After researchers adjusted for the above and for other risk factors, their results showed that those retiring at age 60 were 14.6% more likely to develop Alzheimer’s disease than those postponing retirement till age 65.

Dufouil said the benefits of postponing retirement include mental and physical activity coupled with social interactions.

Dr Weil’s take on the study:  “I haven’t retired and don’t plan to leave my professional career anytime soon.”

He cited other research showing that the more years of formal education persons have, the less likely they are to develop dementia.  This research is based on the theory that challenging intellectual activity creates rich neural connections that act as insurance against brain-tissue losses, just as strong muscles maintain their integrity during periods of inactivity than do atrophied muscles.

SOURCE:   Dr Andrew Weil’s Weekly Bulletin, July 25, 2013   Study presented at Alzheimer’s Association International Conference, Boston, July 15, 2013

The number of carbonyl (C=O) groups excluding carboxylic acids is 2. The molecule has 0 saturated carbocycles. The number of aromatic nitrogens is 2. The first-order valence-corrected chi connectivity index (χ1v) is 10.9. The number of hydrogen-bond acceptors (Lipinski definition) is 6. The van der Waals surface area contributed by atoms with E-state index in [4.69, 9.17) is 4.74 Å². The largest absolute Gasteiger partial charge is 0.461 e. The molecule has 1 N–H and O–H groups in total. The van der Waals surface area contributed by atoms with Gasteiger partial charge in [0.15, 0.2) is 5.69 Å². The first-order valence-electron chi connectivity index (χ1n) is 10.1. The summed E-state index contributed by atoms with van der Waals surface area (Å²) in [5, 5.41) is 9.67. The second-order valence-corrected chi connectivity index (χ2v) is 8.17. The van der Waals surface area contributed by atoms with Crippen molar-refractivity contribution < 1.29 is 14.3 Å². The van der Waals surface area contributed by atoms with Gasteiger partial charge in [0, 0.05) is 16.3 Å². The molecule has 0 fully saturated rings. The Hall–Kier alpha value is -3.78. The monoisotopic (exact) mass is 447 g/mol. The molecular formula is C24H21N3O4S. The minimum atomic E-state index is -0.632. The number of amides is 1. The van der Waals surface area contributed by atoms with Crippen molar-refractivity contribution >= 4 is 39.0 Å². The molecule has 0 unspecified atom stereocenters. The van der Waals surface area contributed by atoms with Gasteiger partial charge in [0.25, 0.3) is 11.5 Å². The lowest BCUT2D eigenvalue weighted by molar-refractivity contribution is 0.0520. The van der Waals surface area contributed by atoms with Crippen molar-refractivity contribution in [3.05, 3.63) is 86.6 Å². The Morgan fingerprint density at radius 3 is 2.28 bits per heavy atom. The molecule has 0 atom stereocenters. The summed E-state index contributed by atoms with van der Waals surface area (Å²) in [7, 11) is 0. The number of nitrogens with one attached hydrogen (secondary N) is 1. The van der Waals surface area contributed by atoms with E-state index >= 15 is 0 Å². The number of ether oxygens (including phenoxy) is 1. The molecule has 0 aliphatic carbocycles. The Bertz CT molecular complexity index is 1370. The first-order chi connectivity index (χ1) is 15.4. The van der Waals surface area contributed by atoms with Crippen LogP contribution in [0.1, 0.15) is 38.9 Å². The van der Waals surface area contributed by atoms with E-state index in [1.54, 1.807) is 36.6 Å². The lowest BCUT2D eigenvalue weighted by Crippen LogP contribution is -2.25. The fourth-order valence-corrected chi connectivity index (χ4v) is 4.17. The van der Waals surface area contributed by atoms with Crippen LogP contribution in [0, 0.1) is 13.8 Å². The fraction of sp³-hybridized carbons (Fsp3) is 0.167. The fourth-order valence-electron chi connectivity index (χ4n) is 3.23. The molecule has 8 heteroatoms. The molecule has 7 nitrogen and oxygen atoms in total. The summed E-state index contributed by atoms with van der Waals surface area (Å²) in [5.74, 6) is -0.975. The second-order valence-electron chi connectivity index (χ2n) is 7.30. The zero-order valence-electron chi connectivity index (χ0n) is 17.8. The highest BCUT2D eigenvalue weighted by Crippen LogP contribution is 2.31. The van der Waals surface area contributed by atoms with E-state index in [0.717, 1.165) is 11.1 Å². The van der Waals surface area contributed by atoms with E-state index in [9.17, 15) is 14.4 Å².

Members enjoy a delicious lunch and lively conversation at Trader Jack’s covered patio overlooking the Chagrin River.

                       Cordial Connections

“where single seniors meet and mingle”

President, Gayle Celizic, 953-4469.  Board of Directors:  Alice Channell, Carole Clement, Susan Gray, Sheila Sanders, Ron Sulzer, Harold Shipley

Wednesday, July 3rd  2:30 pm check in for 3 pm Good Time III cruise to watch the Tall Ships Parade of Sail at 4 pm.  $14 for seniors. Purchase tickets on line or call 1-216-861-5110.  Good Time’s dock is on E. 9th Street behind the Rock Hall. Carpooling suggested. RSVP to Gayle as soon as you purchase your ticket.

Tuesday, July 9th ,11:30am. Social Connection at Mentor Senior Center. Come, have lunch and meet your fellow club members in a relaxed social setting, the Main Hall of the Senior Center. Make sure you don’t miss this opportunity to get to know the other Cordial Connection members and win prizes.